Breach of Eight Hours, 1909

By the 1900s, miner’s working conditions saw them working in shift patterns of no more than 8 hours underground. Still horrific, given the conditions down pits. It was an early ‘human rights’ law brought in by Parliament and at first contested by Coalmasters. More time in the mines, meant more coal brought up and therefore more profit.

However, for workers too, more time at the work-face, meant greater opportunity to extract greater tonnages and therefore maximise pay. So, in a few instances, there were some miners who wanted to work longer, perhaps either wanting to maximise pay in certain times, or if they had fallen behind quotas during normal working hours. One such case took place in November 1909 in Blantyre.

In Hamilton Sheriff Court on Wednesday 15th December 1909, Blantyre man, John Paten of Bell’s Land, Larkfield. pled guilty to having on 25th and 26th November in No. 3 Pk. Dixon’s Collieries, Blantyre, remained below ground for the purpose of his work more than customary eight hours of the consecutive twenty-four hours period, commencing at eight o’clock on the 25th November. The decision to stay down the mine was contrary to the Coal Mines Act, 1908.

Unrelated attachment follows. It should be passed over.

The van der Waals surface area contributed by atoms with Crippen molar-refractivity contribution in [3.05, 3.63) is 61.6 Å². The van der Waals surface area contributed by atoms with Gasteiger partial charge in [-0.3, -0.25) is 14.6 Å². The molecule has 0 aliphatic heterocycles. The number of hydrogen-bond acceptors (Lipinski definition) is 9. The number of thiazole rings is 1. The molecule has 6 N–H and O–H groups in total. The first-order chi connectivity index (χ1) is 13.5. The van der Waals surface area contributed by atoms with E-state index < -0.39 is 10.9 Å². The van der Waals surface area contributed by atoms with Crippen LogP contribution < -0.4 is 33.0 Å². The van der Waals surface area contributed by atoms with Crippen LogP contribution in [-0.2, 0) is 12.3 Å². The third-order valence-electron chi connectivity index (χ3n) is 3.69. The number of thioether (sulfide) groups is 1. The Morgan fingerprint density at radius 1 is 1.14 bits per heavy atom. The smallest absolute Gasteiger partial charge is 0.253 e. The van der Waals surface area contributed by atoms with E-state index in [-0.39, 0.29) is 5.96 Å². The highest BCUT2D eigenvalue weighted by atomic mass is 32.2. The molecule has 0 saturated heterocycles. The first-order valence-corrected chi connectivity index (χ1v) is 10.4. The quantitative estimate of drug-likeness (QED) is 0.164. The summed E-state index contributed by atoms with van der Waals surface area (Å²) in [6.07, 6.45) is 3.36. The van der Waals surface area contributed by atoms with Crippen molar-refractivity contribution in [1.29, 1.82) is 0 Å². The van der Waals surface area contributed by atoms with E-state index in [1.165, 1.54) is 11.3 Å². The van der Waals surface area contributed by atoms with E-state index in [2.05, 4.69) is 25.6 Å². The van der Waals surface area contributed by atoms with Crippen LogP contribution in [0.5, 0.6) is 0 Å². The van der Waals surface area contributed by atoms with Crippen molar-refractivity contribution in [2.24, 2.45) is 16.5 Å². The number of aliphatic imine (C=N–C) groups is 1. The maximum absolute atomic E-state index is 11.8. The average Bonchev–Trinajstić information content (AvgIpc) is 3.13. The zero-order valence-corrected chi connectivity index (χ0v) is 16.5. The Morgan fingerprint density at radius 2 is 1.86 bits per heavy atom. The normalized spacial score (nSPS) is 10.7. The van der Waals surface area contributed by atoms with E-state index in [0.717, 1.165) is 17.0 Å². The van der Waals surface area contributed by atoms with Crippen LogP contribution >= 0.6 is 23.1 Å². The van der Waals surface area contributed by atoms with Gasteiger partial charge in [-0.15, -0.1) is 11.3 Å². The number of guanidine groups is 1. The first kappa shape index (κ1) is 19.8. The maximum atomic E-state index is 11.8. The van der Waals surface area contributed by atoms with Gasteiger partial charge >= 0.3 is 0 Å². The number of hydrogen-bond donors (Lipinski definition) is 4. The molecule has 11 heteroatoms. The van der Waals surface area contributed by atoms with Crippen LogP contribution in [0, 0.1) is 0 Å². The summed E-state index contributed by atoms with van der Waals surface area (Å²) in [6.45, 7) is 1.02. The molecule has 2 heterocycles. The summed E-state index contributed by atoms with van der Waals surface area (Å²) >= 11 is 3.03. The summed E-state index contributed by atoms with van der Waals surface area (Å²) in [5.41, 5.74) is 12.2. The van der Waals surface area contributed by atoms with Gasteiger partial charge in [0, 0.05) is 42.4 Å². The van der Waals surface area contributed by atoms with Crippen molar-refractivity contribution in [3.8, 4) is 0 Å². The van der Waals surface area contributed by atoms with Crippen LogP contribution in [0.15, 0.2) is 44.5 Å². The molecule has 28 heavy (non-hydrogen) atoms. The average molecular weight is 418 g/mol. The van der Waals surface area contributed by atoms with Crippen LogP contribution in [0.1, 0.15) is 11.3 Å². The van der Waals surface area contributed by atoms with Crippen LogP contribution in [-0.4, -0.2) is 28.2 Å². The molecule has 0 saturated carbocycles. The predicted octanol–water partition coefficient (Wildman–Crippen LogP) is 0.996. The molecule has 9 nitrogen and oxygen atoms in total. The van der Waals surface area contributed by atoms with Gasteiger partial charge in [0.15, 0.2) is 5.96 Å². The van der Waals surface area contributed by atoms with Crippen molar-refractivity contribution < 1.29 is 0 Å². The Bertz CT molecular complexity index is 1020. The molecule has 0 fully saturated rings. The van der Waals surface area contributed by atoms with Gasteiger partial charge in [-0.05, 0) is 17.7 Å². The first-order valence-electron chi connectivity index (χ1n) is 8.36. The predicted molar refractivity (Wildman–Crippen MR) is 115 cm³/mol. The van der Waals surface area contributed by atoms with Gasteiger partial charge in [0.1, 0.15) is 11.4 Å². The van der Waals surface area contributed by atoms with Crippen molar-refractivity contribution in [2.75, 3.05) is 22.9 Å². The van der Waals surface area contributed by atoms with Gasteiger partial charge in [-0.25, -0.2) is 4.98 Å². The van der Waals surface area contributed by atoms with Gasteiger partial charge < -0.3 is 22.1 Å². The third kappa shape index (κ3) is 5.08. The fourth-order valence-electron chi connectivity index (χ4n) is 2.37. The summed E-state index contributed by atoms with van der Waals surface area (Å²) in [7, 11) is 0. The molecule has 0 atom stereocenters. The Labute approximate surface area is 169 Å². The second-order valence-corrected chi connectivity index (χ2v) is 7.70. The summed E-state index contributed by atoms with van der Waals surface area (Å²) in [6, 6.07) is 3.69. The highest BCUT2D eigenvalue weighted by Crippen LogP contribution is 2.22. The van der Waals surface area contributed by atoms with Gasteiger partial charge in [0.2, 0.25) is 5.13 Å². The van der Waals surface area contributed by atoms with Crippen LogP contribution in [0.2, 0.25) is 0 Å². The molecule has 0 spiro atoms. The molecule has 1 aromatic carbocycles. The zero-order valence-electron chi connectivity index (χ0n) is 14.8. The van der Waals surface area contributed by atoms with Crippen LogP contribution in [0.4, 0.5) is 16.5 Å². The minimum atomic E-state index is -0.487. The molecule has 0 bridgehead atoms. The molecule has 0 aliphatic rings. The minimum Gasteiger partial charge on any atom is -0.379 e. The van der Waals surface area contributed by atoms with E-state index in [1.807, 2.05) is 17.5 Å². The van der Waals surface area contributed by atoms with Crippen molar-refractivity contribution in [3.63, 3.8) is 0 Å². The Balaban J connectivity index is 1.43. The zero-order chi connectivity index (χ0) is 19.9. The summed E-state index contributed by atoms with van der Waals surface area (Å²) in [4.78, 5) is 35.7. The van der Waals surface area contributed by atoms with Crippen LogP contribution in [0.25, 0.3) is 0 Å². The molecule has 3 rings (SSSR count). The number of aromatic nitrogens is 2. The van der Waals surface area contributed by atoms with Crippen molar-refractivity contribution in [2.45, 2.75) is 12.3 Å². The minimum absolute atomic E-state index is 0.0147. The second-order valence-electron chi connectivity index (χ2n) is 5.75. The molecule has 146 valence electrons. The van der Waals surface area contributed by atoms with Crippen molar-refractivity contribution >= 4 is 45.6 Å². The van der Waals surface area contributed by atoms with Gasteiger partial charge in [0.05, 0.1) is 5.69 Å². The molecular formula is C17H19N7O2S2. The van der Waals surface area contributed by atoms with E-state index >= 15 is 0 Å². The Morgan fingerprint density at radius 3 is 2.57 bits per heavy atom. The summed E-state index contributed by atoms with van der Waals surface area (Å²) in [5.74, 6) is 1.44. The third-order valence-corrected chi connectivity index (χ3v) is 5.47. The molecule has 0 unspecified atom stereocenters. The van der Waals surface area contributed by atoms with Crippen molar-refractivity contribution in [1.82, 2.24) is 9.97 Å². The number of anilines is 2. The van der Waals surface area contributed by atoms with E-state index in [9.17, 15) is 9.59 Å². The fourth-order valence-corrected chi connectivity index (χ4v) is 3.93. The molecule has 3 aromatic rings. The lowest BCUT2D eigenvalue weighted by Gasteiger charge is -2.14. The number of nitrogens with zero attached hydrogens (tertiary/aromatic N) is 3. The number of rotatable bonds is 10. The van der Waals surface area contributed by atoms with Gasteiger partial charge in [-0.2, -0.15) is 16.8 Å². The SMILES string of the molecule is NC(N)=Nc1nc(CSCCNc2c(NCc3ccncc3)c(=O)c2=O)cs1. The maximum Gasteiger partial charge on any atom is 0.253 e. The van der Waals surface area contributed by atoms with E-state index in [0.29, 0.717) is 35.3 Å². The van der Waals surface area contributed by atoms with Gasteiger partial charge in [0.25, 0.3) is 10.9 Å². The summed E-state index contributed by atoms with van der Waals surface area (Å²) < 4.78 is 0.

The Fiscal explained that the man had begun by stretching the time by five minutes per shift, and it was profitable for him to be down. As each shift took place, he had been extending it by a further five minutes over an increasing time, until it was eventually observed over a two day period. Sheriff Thomson said he ‘had great sympathy’ with the man, but the Act of Parliament came in, and he had to enforce it. The penalty would be 10s or five days’ imprisonment.

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